“I’ve seen it happen twice… at the ASUNM meeting and at the forum that President Stokes put on,” Lindquist said. “That’s the problem with open content at Zoom meetings.”
Elisha Allen, director of academic technologies, confirmed there was a chat message that was posted at President Stokes virtual town hall on Friday March 27, 2020.
“There was a very short message that popped up at the start of the President’s Townhall… where somebody had posted a vulgar text message into the public chat,” Allen said.
Allen went on to explain that the setting to allow for public chats was inadvertently left on, thus allowing for the message to come through.
“The setting had intended to be off, somehow it was reverted once the meeting started and we quickly shut that down so that no further messages got posted after the initial one,” Allen said.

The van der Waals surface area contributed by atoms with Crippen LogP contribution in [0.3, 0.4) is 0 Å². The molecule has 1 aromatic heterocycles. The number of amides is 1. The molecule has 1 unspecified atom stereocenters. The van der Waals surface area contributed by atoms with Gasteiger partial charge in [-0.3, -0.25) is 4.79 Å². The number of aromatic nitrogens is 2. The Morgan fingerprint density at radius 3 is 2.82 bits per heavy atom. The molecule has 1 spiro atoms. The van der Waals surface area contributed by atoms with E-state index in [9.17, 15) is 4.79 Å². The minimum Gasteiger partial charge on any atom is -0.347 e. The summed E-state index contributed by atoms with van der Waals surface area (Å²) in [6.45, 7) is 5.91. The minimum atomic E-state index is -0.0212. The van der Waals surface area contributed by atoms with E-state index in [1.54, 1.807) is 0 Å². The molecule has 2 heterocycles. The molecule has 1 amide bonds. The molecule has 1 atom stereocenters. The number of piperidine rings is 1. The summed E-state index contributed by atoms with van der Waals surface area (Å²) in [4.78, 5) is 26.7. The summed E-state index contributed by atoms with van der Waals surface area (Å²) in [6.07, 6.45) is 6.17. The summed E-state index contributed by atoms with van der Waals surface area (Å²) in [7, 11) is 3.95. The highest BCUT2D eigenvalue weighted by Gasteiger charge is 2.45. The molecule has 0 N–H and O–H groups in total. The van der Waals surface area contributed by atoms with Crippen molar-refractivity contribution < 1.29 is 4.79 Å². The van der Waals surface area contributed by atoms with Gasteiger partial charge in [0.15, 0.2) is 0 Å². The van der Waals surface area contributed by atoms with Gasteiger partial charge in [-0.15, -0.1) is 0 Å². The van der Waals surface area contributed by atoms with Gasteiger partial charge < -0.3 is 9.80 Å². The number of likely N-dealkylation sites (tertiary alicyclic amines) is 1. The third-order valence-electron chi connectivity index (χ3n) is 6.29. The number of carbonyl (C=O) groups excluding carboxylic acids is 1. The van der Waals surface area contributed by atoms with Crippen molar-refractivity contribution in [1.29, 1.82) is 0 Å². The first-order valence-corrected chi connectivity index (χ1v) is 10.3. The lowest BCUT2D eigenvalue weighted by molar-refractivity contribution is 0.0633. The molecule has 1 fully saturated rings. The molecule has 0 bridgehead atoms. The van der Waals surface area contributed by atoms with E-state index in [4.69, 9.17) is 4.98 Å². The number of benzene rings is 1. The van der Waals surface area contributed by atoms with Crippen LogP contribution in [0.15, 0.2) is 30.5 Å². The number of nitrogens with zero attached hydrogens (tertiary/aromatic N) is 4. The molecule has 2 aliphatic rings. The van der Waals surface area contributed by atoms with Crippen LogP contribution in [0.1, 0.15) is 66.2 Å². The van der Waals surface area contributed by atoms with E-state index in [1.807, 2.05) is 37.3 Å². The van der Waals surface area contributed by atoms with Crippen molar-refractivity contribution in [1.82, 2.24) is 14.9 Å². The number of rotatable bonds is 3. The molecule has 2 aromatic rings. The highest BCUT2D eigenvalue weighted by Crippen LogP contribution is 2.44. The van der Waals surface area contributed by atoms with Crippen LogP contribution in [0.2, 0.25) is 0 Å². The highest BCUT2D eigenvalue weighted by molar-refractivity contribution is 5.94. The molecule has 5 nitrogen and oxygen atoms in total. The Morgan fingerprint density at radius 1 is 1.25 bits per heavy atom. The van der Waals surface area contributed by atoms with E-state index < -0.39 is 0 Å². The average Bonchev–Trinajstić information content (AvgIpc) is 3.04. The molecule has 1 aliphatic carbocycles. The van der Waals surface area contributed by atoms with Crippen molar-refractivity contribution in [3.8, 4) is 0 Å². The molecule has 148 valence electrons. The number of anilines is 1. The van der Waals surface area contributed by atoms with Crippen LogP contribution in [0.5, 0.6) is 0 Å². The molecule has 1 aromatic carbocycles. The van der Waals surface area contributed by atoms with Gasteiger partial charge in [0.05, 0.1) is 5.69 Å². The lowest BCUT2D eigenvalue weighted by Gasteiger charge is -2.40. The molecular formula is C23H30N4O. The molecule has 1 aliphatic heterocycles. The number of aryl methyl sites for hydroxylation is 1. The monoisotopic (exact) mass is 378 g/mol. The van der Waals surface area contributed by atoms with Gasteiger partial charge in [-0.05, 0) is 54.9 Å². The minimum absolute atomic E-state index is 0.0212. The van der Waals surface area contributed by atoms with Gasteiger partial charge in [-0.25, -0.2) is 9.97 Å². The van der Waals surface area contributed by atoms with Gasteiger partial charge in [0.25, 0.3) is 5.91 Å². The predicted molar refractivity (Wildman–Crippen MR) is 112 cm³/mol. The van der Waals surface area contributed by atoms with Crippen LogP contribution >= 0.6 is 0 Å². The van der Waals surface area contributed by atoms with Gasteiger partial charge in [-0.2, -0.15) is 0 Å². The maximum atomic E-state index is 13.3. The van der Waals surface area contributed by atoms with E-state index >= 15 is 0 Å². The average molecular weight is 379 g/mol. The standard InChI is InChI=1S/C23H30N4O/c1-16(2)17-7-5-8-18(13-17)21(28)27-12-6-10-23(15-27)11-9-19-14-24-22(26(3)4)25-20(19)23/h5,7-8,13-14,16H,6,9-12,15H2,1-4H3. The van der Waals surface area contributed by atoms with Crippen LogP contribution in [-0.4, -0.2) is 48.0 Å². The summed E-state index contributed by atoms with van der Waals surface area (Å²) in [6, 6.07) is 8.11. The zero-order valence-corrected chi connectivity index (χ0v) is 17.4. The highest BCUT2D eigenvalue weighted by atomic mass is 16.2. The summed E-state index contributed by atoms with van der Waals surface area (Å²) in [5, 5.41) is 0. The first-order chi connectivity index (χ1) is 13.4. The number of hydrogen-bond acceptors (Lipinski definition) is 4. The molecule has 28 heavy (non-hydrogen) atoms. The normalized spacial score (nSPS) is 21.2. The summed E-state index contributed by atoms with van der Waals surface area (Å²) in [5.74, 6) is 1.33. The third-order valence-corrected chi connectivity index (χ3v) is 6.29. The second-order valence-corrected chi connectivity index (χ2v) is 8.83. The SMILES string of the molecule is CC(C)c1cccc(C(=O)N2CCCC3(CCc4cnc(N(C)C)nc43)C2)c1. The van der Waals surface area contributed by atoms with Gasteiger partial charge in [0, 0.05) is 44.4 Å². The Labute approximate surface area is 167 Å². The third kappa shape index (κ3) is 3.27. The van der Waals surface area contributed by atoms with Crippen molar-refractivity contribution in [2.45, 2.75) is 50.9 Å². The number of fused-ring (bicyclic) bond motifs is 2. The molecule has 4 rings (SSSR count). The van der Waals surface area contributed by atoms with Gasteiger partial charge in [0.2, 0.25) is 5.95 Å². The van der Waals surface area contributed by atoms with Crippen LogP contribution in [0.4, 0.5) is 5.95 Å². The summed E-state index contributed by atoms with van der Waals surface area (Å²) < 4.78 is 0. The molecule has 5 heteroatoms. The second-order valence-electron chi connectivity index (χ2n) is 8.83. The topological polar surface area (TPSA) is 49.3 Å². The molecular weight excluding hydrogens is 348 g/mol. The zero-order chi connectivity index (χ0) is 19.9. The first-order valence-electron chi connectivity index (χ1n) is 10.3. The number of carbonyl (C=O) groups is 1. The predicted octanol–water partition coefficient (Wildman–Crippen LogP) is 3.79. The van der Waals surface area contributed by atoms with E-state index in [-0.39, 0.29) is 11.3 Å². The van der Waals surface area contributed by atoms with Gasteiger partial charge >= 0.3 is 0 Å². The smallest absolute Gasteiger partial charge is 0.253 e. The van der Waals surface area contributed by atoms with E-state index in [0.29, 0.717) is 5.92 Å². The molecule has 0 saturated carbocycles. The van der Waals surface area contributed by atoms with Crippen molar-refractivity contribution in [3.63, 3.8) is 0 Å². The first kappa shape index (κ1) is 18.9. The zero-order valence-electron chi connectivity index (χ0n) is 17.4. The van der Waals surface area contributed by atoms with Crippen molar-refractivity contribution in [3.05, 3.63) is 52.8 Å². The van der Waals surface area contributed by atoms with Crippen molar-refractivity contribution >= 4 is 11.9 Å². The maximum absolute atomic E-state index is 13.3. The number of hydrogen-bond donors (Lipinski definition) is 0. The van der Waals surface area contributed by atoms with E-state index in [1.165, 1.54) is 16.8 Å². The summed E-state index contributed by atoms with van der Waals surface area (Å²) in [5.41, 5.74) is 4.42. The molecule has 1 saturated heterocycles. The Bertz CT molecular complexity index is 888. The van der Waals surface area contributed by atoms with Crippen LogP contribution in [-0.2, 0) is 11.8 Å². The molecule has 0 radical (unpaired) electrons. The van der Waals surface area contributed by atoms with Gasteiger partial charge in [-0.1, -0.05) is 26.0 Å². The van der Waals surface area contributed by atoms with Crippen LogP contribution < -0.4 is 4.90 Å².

While responses to Zoombombing incidents have resulted in numerous national and local news stories about privacy issues, some have raised concerns about freedom of speech and the rights of constituents to fully vet those that are to be elected to represent them.
New Mexico State Senator Daniel Ivey-Soto told the Daily Lobo in an interview that “though the state Open Meetings Act doesn’t require public bodies to allow for real time public comment ... there is a clear custom and tradition to (allow it).”
The state’s Open Meetings Act (OMA), which was solidified in law over 40 years ago, is what’s known as a “sunshine law.”